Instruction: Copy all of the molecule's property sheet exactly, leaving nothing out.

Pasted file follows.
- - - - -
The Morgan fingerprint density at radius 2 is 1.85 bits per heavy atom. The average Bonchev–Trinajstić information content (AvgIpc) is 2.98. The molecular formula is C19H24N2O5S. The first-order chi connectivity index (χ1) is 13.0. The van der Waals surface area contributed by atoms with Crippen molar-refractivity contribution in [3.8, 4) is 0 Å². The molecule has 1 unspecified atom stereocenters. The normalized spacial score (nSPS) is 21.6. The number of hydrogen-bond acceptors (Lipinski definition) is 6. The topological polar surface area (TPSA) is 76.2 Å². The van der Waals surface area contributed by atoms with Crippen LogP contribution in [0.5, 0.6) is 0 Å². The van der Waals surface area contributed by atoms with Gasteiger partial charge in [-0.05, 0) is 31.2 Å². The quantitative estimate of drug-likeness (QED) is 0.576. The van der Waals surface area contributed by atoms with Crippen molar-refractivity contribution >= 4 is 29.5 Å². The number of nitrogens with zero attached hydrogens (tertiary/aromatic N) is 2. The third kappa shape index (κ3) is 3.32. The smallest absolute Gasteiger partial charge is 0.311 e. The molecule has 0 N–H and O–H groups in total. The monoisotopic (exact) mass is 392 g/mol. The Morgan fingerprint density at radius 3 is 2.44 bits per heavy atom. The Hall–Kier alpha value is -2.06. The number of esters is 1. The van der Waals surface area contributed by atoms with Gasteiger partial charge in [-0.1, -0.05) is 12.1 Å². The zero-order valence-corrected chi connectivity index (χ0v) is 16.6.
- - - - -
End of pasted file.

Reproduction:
The Morgan fingerprint density at radius 2 is 1.85 bits per heavy atom. The average Bonchev–Trinajstić information content (AvgIpc) is 2.98. The molecular formula is C19H24N2O5S. The first-order chi connectivity index (χ1) is 13.0. The van der Waals surface area contributed by atoms with Crippen molar-refractivity contribution in [3.8, 4) is 0 Å². The molecule has 1 unspecified atom stereocenters. The normalized spacial score (nSPS) is 21.6. The number of hydrogen-bond acceptors (Lipinski definition) is 6. The topological polar surface area (TPSA) is 76.2 Å². The van der Waals surface area contributed by atoms with Crippen LogP contribution in [0.5, 0.6) is 0 Å². The van der Waals surface area contributed by atoms with Gasteiger partial charge in [-0.05, 0) is 31.2 Å². The quantitative estimate of drug-likeness (QED) is 0.576. The van der Waals surface area contributed by atoms with Crippen molar-refractivity contribution >= 4 is 29.5 Å². The number of nitrogens with zero attached hydrogens (tertiary/aromatic N) is 2. The third kappa shape index (κ3) is 3.32. The smallest absolute Gasteiger partial charge is 0.311 e. The molecule has 0 N–H and O–H groups in total. The monoisotopic (exact) mass is 392 g/mol. The Morgan fingerprint density at radius 3 is 2.44 bits per heavy atom. The Hall–Kier alpha value is -2.06. The number of esters is 1. The van der Waals surface area contributed by atoms with Gasteiger partial charge in [-0.1, -0.05) is 12.1 Å². The zero-order valence-corrected chi connectivity index (χ0v) is 16.6.